A Violent Mercy

This morning we buried a brother in Christ.  Husband, father, faithful servant of the church, colleague, friend – he was remembered in many ways by the handful of people asked to share some of their memories of him.  He was also a veteran, going overseas at 19, towards the tail-end of the European scope of World War II,  coinciding with the German counter-offensive we call the Battle of the Bulge.

A colleague shared that this man received his Purple Heart shortly after arriving in Europe.  He stepped out from behind a building, and the next thing he remembered was waking up in a hospital bed, his left leg amputated just above the knee.  A sniper had shot his leg off. Why his leg?  Did the sniper miss?  Was the leg all that he could see?  Was it some young, inexperienced sniper that fired too soon?  Was it a freak of wind or something jostling the shooter just as he fired?

What if it was a war-weary sniper, a sniper forced into his job in fear of being classified as unpatriotic?  What if he was well aware of the tides of war turning against Germany, against his country and his army?  What if he was tired of it all?  What if he had the opportunity to shoot his target somewhere else – the stomach or the chest or the heart or the head?  What if he had the line of sight to do it, but decided that, at least this once, he was going to be merciful.  He was only going to take a leg – just enough to incapacitate a soldier, just enough to justify to his commanding officer.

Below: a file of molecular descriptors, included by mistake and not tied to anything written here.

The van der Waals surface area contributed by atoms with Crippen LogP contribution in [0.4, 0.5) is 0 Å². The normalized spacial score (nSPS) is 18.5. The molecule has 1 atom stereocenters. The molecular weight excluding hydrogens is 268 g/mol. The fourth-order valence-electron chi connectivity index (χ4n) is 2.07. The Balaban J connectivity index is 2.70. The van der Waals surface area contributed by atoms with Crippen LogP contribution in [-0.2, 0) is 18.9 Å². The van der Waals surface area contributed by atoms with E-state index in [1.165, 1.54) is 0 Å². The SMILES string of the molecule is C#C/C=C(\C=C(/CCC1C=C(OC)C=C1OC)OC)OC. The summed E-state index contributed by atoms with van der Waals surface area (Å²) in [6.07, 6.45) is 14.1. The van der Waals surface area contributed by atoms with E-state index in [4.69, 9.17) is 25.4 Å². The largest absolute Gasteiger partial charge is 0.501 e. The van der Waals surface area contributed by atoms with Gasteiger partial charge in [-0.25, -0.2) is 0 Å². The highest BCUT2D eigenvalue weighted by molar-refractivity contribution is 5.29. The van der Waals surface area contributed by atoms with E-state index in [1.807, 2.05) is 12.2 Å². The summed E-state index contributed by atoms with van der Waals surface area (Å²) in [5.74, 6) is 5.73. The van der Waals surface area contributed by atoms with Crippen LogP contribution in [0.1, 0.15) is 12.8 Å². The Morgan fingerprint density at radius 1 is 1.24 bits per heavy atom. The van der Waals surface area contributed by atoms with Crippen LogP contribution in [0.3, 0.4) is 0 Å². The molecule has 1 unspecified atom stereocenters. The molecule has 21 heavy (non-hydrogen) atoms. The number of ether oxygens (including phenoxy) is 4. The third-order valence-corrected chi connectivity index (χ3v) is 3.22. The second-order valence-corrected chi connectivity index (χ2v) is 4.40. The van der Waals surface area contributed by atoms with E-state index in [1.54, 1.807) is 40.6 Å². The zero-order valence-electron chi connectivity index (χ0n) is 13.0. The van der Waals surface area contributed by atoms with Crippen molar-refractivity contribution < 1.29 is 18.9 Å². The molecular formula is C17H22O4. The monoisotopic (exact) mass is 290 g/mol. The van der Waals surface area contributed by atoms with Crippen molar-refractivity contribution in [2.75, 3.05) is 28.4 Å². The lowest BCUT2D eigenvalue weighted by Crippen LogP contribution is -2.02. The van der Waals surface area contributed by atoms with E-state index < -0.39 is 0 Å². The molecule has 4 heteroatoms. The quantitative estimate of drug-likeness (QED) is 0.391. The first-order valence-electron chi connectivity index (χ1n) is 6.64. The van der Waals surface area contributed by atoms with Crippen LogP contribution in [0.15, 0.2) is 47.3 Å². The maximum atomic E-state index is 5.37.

The man we memorialized today recovered from his wound.  He lived to one month shy of his 91st birthday.  He had a long and successful career as an engineer.  He married and had a family.  He was an avid tennis player and bike rider.  He served actively and faithfully in our congregation for close to 45 years.  He gave generously to people in need.  All of that because a sniper’s bullet struck his leg rather than his stomach or chest or heart or head.

We hear the story and think what a terrible tragedy, a terrible loss for a 19-year old young man to bear for the rest of his life.  But what if it was actually a blessing, a gift of life in the midst of the horrors of war, a violent mercy?  Fascinating to wonder.

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